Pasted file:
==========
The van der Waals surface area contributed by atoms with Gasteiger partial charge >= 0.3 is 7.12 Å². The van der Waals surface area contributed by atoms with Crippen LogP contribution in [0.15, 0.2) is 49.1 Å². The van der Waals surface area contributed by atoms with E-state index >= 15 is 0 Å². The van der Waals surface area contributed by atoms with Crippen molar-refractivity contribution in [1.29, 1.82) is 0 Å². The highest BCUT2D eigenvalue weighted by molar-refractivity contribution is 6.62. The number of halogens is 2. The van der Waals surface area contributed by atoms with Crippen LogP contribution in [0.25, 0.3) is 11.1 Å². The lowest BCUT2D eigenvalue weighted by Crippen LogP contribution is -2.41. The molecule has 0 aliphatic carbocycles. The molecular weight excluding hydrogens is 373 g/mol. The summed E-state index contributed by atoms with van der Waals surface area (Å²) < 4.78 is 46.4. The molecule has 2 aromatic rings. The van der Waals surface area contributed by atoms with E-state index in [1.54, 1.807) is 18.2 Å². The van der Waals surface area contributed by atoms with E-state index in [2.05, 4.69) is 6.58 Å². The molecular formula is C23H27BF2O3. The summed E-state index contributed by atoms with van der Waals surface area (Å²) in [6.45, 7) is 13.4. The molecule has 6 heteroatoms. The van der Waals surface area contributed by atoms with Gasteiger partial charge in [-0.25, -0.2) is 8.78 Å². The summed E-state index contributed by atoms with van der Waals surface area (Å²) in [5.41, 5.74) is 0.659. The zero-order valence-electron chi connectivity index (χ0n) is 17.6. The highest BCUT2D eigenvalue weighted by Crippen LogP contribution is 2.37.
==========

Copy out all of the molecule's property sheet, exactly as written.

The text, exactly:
The van der Waals surface area contributed by atoms with Gasteiger partial charge >= 0.3 is 7.12 Å². The van der Waals surface area contributed by atoms with Crippen LogP contribution in [0.15, 0.2) is 49.1 Å². The van der Waals surface area contributed by atoms with E-state index >= 15 is 0 Å². The van der Waals surface area contributed by atoms with Crippen molar-refractivity contribution in [1.29, 1.82) is 0 Å². The highest BCUT2D eigenvalue weighted by molar-refractivity contribution is 6.62. The number of halogens is 2. The van der Waals surface area contributed by atoms with Crippen LogP contribution in [0.25, 0.3) is 11.1 Å². The lowest BCUT2D eigenvalue weighted by Crippen LogP contribution is -2.41. The molecule has 0 aliphatic carbocycles. The molecular weight excluding hydrogens is 373 g/mol. The summed E-state index contributed by atoms with van der Waals surface area (Å²) < 4.78 is 46.4. The molecule has 2 aromatic rings. The van der Waals surface area contributed by atoms with E-state index in [1.54, 1.807) is 18.2 Å². The van der Waals surface area contributed by atoms with E-state index in [2.05, 4.69) is 6.58 Å². The molecular formula is C23H27BF2O3. The summed E-state index contributed by atoms with van der Waals surface area (Å²) in [6.45, 7) is 13.4. The molecule has 6 heteroatoms. The van der Waals surface area contributed by atoms with Gasteiger partial charge in [-0.25, -0.2) is 8.78 Å². The summed E-state index contributed by atoms with van der Waals surface area (Å²) in [5.41, 5.74) is 0.659. The zero-order valence-electron chi connectivity index (χ0n) is 17.6. The highest BCUT2D eigenvalue weighted by Crippen LogP contribution is 2.37.